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What is it?

Photobiomodulation is an innovative treatment that uses specific light wavelengths to improve the function of cells in the retina. While it may not be a miracle cure, it has shown promise in slowing down the rate of visual loss in dry AMD

How is Photobiomodulation administered?

This treatment is administered in a clinical setting using a specialised machine called Valeda, which is made by Lumithera. Patients usually undergo three blocks of treatment each year. Each treatment block aims to slow down the progression of retinal deterioration.

Who can Benefit from Photobiomodulation?

Patients with intermediate dry AMD and those at a high risk of developing geographic atrophy should consider photobiomodulation. While it's exciting and promising, it's important to note that its effectiveness may vary from patient to patient and more research is needed.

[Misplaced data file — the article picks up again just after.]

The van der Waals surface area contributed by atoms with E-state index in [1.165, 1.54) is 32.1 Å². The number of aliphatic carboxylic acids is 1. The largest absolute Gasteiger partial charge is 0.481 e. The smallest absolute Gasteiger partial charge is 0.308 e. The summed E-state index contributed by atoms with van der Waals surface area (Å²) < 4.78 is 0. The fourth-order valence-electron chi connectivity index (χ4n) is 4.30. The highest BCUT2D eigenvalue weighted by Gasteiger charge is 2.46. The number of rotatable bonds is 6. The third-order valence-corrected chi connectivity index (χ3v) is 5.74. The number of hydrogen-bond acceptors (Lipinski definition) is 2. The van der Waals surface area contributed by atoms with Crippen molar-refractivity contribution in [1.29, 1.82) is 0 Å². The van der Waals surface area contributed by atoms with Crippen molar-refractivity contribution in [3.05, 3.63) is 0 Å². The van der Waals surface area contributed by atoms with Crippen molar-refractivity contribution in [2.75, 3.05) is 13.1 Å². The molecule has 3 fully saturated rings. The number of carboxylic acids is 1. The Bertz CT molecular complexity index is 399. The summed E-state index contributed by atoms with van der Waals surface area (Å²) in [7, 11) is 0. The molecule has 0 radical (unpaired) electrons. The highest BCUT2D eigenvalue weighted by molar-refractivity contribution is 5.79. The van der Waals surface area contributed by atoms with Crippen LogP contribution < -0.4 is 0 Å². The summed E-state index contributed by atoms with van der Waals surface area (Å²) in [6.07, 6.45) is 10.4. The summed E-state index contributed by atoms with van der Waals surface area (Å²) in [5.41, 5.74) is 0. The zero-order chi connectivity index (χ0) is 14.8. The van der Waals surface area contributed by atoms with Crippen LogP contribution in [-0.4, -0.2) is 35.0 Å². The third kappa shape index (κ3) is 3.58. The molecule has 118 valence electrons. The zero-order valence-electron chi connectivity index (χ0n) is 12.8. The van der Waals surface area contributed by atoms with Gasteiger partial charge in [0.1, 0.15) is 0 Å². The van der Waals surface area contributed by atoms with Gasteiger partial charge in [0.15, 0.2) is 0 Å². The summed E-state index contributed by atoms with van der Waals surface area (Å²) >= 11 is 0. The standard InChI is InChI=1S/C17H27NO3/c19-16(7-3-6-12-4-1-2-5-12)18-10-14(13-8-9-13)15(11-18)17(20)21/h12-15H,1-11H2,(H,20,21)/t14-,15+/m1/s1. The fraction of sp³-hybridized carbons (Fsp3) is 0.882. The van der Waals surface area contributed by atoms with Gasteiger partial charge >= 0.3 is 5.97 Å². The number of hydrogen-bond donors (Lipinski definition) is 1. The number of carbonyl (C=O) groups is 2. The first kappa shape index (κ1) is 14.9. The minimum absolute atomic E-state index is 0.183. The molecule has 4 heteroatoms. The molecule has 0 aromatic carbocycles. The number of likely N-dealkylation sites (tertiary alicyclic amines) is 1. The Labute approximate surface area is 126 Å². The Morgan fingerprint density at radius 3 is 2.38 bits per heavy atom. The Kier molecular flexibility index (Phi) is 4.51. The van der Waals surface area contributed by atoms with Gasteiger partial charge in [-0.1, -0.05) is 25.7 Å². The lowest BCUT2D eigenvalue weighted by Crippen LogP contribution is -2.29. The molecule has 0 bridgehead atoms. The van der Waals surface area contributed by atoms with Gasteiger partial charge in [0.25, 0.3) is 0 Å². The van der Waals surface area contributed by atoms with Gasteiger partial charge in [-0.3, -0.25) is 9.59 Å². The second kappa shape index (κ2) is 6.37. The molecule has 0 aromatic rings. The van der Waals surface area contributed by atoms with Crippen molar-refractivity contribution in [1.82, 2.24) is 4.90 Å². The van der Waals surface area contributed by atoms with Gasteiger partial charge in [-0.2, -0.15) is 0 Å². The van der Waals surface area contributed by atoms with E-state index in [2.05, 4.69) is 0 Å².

What to Expect from Photobiomodulation?
Patients with reasonably good vision may respond well to photobiomodulation, some even experiencing improved visual acuity. However, those with severe visual loss are not likely to notice significant improvements and visual loss will still progress even with treatment but the hope is that it progresses more slowly than it would dwithout treatment.


This groundbreaking treatment is now available for private patients at James Paget University Hospital. For more detailed information, you can also visit Lumithera's website.

Research and Development

It's worth mentioning that ongoing research and development are essential for confirming the initial positive trial results. Photobiomodulation is a new treatment, and its full potential is still being explored.

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